By Paul Goble
Earlier this week individuals appeared before the headquarters of the Russian General Staff carrying posters that clearly indicated they were acting on the basis of religious convictions (sova-center.ru/religion/news/authorities/elections/2016/10/d35654/, portal-credo.ru/site/?act=news&id=122515 http://www.svoboda.org/a/28059348.html and facebook.com/gradustv77/?pnref=story).
Among them were: “What does Christ Teach? Under the guise of tradition and spirituality we are offered war, war and more war.” “Covering himself with Orthodoxy, Putin sows hatred and war.” “Blessed are the Peacemakers.” “If you want peace, prepare for peace.” And “We stand for peace, but we are preparing for war.”
The appearance of these anti-war Christians attracted relatively little attention in Moscow or the West, but that is a mistake, Sergey Filatov of the Moscow Institute of Oriental Studies suggests, because they are part of the spread of genuine and potentially powerful anti-war sentiments among the faithful (sova-center.ru/religion/publications/2016/10/d35675/).
The hierarchy of the Moscow Patriarchate and the traditions of Russian Orthodoxy more generally are so associated with caesaro-papism and support for authoritarian governments, their force structures and army. But that is now the only trend of opinion within the church especially at the parish level, Filatov says.
Over the last 25 years, he says, “militarist attitudes and support for military victories … is slowly but consistently weakening” within the church, especially at the lower levels but also among some of the hierarchs as well.
“Among the laity, there exists not only a politically liberal pacifist minority, but also anti-war ‘evangelical’ attitudes among believers whom you wouldn’t call liberals with regard to other issues.” What is surprising is not that “Orthodox pacifists have appeared but rather than they have appeared only now.”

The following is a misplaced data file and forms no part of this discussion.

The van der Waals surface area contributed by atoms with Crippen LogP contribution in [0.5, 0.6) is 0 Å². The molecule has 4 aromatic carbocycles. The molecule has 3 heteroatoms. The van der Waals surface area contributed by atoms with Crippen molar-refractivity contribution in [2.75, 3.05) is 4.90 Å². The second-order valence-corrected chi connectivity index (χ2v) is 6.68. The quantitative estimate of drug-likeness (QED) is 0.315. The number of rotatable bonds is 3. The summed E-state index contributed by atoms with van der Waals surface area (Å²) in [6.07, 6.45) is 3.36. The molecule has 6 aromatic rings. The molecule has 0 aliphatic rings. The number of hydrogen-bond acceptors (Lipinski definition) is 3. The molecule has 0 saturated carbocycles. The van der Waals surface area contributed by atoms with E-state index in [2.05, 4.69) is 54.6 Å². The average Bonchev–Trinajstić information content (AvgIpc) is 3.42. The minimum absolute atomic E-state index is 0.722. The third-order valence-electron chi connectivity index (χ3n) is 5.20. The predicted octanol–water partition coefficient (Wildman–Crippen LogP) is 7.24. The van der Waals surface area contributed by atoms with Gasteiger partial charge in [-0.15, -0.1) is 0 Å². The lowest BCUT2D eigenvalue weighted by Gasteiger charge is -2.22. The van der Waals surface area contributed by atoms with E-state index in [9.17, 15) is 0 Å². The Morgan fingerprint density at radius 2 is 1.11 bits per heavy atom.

Among Christians around the world there has been a slow and sometimes not so slow shift to anti-war positions among many denominations, Filatov says. Roman Catholics have been among the leaders of this in the West as can be seen from the pope’s calls to both sides in the Ukrainian conflict to reach an agreement, calls that have outraged some Ukrainian patriots.
“In Russian Orthodoxy,” the orientalist continues, such “anti-war attitudes are only now being born.” But they have not come out of nowhere or only from abroad. “If one compares the statements of Metropolitan Kirill of 20 years ago and now, then it is possible to see that in his patriotic and statist ideology, the militarist component has weakened.”
“Our society in general did not take note of the most important case when the Russian Orthodox Church did not support the unification of Crimea to Russia and with regard to the conflict in south-east Ukraine consistently has called for reaching an accord” rather than supporting views of patriotic circles it is traditionally been close to.
“This position has many causes, but whatever they were, this position for the Russian Orthodox Church is unique and it represents a most important precedent for the future,” Filatov argues. The church may remain very conservative on many moral issues but on war, it is increasingly going to be against militarism.
That represents a change, and one with enormous consequences for relations between the Kremlin and the Moscow Patriarchate and thus for Russian society and the country’s political system as a whole.
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